If your pet is overweight, here are some of the suggestions I usually give, not necessarily in the order that you should try them. My basic premise is to adjust the volume of calories that your animal companion consumes each day without changing his or her routine. A few cautions: First, if your pet has been placed on a special diet for any reason, check with your veterinarian before making any additions or changes to what you are offering. Second, if your pet is consuming fewer calories than seems reasonable and still has a weight problem, check with your veterinarian. Third, never subject a pet to a starvation diet. If your pet needs to lose weight, it should do so gradually. An obese patient that does not eat for several days can develop a potentially life-threatening condition called hepatic lipidosis. And finally, water has no calories and should not be restricted to control weight.

1. Get a measuring cup. Most people don’t know exactly how much their pet is consuming each day. Measuring cups are cheap. Just keep one in the food bin.

Measure how much your pet is being offered. Maybe this amount is actually more than you thought.

2. Get lower calorie food. There is no shame in doing so. It means that your pet is more fuel efficient, like a subcompact car ‹ lucky you! Less active formulas have the same balance of nutrients with fewer calories. Also, get smaller treats. Your pet is less likely to notice a decrease in the size of his or her treats than a decrease in the number of treats per day. Birds can be dieted in the same way, and oftentimes simply eliminating the high fat foods will do it. Seeds and nuts are not essential food items to parrots. They are fun to eat and tasty, and this is why many birds prefer them over other food items that are more nutritious but less fattening.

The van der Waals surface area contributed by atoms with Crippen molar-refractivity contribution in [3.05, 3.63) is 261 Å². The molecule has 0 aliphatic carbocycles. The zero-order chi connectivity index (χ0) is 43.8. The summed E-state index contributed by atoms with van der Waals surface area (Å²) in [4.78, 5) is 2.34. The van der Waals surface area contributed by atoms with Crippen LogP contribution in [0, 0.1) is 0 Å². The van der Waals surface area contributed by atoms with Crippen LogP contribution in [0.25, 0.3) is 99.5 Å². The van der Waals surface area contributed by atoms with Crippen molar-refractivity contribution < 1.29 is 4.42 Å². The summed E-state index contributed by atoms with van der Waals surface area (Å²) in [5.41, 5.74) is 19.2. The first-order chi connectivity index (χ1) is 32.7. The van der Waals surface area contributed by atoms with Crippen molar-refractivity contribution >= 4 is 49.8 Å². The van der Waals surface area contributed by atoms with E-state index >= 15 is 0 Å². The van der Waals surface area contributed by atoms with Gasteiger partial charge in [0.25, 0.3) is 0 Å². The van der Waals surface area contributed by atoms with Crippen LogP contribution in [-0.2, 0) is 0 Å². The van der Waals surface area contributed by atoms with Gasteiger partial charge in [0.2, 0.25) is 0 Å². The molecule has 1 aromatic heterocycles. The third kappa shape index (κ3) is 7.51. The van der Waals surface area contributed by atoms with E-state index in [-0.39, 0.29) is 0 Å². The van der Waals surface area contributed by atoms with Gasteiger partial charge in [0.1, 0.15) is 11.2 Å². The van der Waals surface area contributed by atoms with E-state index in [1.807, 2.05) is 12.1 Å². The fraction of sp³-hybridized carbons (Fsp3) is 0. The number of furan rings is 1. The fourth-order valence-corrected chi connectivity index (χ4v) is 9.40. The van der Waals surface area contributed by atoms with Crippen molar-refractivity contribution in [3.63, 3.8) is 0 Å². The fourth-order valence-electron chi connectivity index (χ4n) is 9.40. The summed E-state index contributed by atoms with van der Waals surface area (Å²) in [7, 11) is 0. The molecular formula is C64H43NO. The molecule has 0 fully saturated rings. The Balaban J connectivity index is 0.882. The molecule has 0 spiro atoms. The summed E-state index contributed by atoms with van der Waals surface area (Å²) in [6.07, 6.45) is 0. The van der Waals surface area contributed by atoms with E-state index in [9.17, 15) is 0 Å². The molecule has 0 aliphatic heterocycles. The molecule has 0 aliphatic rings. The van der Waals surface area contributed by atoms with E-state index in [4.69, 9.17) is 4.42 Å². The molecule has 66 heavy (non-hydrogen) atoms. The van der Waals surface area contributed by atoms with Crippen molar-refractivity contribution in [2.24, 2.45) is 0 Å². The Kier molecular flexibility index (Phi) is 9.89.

3. Decrease the volume of kibble per serving. Whether you offer your dog one cup of kibble or two-thirds of a cup of kibble, it’s going to be gone in thirty seconds anyway. Do not change the number of feedings: doing so will be noticed.

4. Add fillers. If your pet really objects to the decrease in kibble volume and gives you that look, replace the volume with carrots, pumpkin, or green beans. These can be fresh or canned, raw or steamed, or whole, chopped, or shredded. Be warned that fillers increase poop volume. If your pet picks the kibble out from between the fillers, well, that’s his or her choice; it suggests that your pet is not really starving. Raw carrots crunch much like dog cookies, and they are acceptable low-calorie replacements for many pets.

5. Add water to kibble. This will expand the volume of the kibble ‑ filling up more space in your pet’s tummy.